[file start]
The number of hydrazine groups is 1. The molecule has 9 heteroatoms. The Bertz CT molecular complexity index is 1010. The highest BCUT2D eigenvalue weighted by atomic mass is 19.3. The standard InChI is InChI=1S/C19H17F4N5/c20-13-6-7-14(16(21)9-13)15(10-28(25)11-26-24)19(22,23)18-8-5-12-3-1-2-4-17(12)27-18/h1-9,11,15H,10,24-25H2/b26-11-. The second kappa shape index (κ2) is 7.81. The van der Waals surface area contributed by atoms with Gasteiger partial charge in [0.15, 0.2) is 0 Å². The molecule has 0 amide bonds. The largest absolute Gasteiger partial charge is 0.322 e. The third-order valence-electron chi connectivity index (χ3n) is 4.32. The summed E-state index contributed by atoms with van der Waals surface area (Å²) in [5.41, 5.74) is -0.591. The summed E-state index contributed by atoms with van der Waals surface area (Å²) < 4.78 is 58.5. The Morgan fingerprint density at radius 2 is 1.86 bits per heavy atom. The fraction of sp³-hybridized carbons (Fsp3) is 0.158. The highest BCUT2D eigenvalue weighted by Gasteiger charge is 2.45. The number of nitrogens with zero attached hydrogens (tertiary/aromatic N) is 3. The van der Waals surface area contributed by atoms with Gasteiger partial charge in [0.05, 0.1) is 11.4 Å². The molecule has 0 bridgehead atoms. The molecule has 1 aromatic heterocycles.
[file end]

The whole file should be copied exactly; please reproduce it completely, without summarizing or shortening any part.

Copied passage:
The number of hydrazine groups is 1. The molecule has 9 heteroatoms. The Bertz CT molecular complexity index is 1010. The highest BCUT2D eigenvalue weighted by atomic mass is 19.3. The standard InChI is InChI=1S/C19H17F4N5/c20-13-6-7-14(16(21)9-13)15(10-28(25)11-26-24)19(22,23)18-8-5-12-3-1-2-4-17(12)27-18/h1-9,11,15H,10,24-25H2/b26-11-. The second kappa shape index (κ2) is 7.81. The van der Waals surface area contributed by atoms with Gasteiger partial charge in [0.15, 0.2) is 0 Å². The molecule has 0 amide bonds. The largest absolute Gasteiger partial charge is 0.322 e. The third-order valence-electron chi connectivity index (χ3n) is 4.32. The summed E-state index contributed by atoms with van der Waals surface area (Å²) in [5.41, 5.74) is -0.591. The summed E-state index contributed by atoms with van der Waals surface area (Å²) < 4.78 is 58.5. The Morgan fingerprint density at radius 2 is 1.86 bits per heavy atom. The fraction of sp³-hybridized carbons (Fsp3) is 0.158. The highest BCUT2D eigenvalue weighted by Gasteiger charge is 2.45. The number of nitrogens with zero attached hydrogens (tertiary/aromatic N) is 3. The van der Waals surface area contributed by atoms with Gasteiger partial charge in [0.05, 0.1) is 11.4 Å². The molecule has 0 bridgehead atoms. The molecule has 1 aromatic heterocycles.